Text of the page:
Elite College Teams are Using Pitching Machines at Their Practices

There are many things that come to mind when we think of college. Many think of its original purpose, which is learning. There are still others who use it for social causes, like joining a sorority or a fraternity. Of course, another big thing that comes to mind is college sports, and baseball season is currently underway at universities across the nation. But as universities change their core practices and teaching methods, so too are sports teams changing their practices. While traditional practice methods still exist on those campuses, many are opting for mechanized practice alternatives. Especially when it comes to batting practice, more and more college campus teams are adding pitching machines to their workouts and mandatory practices. With this practice becoming more common, it is important to look at both the pros and the cons.

The Pros

  1. Pitching machines allow more non-practice time to be devoted to the development of skills. If team members are spending time on their own practicing their hitting, that means less time spent on skill development during actual practices.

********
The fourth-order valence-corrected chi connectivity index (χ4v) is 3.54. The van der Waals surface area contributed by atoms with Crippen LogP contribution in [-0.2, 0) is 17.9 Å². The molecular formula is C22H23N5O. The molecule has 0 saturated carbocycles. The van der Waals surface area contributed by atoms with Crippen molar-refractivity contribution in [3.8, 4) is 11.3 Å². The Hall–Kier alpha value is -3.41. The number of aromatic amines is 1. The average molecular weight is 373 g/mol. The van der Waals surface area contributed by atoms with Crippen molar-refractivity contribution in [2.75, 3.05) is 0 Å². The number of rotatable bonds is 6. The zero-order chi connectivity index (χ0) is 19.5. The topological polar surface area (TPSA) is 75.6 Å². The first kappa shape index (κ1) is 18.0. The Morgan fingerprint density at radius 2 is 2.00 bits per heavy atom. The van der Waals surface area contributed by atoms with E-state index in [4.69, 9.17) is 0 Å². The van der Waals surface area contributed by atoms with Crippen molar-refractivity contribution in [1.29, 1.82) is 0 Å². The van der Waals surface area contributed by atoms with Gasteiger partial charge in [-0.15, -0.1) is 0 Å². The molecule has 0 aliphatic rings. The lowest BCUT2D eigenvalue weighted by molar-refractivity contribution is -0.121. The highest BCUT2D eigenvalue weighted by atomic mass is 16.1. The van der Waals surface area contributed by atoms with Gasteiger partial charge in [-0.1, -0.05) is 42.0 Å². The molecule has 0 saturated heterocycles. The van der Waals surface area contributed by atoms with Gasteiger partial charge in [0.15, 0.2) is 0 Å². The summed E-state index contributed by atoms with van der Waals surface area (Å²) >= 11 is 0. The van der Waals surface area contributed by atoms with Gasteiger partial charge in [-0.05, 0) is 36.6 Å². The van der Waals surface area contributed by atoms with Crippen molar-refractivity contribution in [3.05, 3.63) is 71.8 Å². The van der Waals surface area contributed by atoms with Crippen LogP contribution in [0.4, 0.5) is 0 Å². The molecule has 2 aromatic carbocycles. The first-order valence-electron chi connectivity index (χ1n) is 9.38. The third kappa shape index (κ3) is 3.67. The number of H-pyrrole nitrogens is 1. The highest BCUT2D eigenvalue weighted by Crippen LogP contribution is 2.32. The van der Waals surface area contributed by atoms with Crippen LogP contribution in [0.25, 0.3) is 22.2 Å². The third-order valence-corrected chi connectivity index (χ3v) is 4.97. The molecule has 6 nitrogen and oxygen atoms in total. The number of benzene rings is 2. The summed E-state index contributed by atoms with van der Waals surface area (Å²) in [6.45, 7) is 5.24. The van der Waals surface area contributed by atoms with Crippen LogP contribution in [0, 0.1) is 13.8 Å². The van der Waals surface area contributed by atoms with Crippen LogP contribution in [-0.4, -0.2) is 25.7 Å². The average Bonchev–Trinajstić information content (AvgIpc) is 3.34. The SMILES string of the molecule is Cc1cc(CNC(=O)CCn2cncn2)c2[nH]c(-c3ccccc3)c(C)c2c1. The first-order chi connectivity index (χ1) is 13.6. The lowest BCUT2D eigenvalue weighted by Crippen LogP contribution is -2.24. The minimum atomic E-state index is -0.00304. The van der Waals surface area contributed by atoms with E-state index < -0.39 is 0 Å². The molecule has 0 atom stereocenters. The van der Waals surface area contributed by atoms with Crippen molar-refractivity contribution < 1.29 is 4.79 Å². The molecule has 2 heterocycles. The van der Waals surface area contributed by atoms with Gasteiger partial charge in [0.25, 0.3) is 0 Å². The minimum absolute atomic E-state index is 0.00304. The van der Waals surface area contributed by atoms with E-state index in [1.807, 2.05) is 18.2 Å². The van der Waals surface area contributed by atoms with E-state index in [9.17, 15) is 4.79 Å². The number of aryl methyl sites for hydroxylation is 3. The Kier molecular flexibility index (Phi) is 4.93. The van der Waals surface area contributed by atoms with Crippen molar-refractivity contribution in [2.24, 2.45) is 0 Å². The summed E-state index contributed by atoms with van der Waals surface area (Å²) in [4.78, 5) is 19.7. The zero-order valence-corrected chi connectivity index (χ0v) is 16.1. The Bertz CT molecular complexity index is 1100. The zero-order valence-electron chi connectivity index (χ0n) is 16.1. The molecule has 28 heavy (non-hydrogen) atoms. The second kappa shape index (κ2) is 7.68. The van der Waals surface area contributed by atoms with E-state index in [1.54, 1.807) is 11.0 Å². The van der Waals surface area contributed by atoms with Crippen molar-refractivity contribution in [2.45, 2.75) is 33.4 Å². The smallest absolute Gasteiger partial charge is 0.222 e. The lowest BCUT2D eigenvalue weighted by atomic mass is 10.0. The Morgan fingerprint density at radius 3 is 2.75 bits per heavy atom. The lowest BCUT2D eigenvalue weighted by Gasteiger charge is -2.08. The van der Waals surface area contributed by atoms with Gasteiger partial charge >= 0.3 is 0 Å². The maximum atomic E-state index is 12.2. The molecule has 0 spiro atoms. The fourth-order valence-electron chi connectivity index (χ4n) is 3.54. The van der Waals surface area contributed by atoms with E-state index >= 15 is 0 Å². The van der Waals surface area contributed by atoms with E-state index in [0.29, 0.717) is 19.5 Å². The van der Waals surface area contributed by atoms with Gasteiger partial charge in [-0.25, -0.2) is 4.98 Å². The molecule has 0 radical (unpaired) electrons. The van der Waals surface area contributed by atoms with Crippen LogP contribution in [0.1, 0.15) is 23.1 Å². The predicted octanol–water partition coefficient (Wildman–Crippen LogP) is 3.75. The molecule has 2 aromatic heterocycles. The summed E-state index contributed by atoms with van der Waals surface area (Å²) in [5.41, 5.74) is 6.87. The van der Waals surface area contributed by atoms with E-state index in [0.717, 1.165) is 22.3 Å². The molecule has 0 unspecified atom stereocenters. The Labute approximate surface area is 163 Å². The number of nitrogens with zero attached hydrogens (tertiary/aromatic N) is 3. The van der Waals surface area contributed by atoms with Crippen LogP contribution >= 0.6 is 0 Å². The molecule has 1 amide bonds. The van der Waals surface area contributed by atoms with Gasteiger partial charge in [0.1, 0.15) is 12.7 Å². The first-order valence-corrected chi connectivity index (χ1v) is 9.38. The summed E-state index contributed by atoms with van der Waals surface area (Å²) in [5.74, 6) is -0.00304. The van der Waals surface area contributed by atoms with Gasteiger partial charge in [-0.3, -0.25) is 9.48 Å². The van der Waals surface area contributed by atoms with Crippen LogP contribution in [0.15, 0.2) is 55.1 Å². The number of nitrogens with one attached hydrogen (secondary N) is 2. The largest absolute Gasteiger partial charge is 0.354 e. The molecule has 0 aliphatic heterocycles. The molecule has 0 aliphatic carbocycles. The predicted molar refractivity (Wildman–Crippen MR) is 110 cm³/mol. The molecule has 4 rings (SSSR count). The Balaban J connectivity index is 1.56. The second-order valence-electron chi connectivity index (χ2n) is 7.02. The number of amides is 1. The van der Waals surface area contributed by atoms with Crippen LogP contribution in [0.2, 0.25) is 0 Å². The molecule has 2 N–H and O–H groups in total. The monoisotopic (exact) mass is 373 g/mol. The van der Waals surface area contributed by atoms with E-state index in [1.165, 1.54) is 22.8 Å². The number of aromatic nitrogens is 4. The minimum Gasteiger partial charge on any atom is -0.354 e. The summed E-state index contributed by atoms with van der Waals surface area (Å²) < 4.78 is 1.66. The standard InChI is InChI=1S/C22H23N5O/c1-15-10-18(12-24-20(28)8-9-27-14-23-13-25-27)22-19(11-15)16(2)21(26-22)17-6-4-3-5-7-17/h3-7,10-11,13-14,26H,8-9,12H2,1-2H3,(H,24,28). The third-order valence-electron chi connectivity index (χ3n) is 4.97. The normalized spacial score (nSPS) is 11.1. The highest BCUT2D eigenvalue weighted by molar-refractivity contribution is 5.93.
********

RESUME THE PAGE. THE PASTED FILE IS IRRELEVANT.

2. They are a relatively low-cost alternative to human pitchers.
  3. Sometimes, pitchers at practices are not throwing at game speed. While all practice is better than no practice, it is best if the hitter can work with conditions that are comparable to a game, which pitching machines can do.
  4. Pitching machines are consistent. That means that batters can work on their swing rather than the mechanics of pitching.

The Cons

  1. It can dredge up old bad habits or create new ones. When working with a batting cage, the consistency can cause batters to find workarounds to the machine’s pitching methods. The unpredictability of a human pitcher causes batters to not only have to work on their batting mechanics, but also have to learn to work with human error.
  2. Softball pitching machines do not teach the mechanics of the game like a coach or team practice can.
  3. All in all, more time at the batting cages means less time spent with teammates. Because baseball and softball are team sports, learning how to play it with the team and building team morale is essential.

Will college sports teams use of pitching machines help or hurt teams? There are pros and cons to using pitching machines, so it is hard to say one way or the other. Only time will be able to tell how this incorporation will impact teams in the future.